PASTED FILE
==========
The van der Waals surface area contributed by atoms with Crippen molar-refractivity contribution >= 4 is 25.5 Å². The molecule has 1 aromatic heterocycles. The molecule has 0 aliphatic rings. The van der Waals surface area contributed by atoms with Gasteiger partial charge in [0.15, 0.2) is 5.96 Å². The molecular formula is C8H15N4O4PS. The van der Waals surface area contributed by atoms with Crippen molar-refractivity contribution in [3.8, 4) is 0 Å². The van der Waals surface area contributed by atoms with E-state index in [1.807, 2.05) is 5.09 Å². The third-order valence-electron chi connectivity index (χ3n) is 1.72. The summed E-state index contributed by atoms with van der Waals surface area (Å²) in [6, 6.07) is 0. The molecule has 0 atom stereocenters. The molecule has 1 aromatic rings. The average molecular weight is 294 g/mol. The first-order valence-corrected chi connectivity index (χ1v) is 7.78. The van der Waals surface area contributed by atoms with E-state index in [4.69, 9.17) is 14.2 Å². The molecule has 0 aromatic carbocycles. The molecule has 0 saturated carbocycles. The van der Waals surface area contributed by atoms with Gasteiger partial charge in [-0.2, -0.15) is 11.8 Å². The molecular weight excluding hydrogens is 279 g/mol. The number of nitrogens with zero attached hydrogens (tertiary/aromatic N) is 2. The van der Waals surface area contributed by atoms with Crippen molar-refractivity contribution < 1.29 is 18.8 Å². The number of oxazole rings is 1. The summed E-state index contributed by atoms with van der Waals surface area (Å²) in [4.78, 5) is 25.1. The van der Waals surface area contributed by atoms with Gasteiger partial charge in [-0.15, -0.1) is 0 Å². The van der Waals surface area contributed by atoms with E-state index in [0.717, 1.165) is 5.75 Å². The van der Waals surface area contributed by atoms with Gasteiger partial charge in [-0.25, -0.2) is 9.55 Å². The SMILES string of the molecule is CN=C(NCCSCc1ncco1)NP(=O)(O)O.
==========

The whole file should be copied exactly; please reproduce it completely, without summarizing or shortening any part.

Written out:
The van der Waals surface area contributed by atoms with Crippen molar-refractivity contribution >= 4 is 25.5 Å². The molecule has 1 aromatic heterocycles. The molecule has 0 aliphatic rings. The van der Waals surface area contributed by atoms with Gasteiger partial charge in [0.15, 0.2) is 5.96 Å². The molecular formula is C8H15N4O4PS. The van der Waals surface area contributed by atoms with Crippen molar-refractivity contribution in [3.8, 4) is 0 Å². The van der Waals surface area contributed by atoms with E-state index in [1.807, 2.05) is 5.09 Å². The third-order valence-electron chi connectivity index (χ3n) is 1.72. The summed E-state index contributed by atoms with van der Waals surface area (Å²) in [6, 6.07) is 0. The molecule has 0 atom stereocenters. The molecule has 1 aromatic rings. The average molecular weight is 294 g/mol. The first-order valence-corrected chi connectivity index (χ1v) is 7.78. The van der Waals surface area contributed by atoms with E-state index in [4.69, 9.17) is 14.2 Å². The molecule has 0 aromatic carbocycles. The molecule has 0 saturated carbocycles. The van der Waals surface area contributed by atoms with Gasteiger partial charge in [-0.2, -0.15) is 11.8 Å². The molecular weight excluding hydrogens is 279 g/mol. The number of nitrogens with zero attached hydrogens (tertiary/aromatic N) is 2. The van der Waals surface area contributed by atoms with Crippen molar-refractivity contribution < 1.29 is 18.8 Å². The number of oxazole rings is 1. The summed E-state index contributed by atoms with van der Waals surface area (Å²) in [4.78, 5) is 25.1. The van der Waals surface area contributed by atoms with Gasteiger partial charge in [-0.15, -0.1) is 0 Å². The van der Waals surface area contributed by atoms with E-state index in [0.717, 1.165) is 5.75 Å². The van der Waals surface area contributed by atoms with Gasteiger partial charge in [-0.25, -0.2) is 9.55 Å². The SMILES string of the molecule is CN=C(NCCSCc1ncco1)NP(=O)(O)O.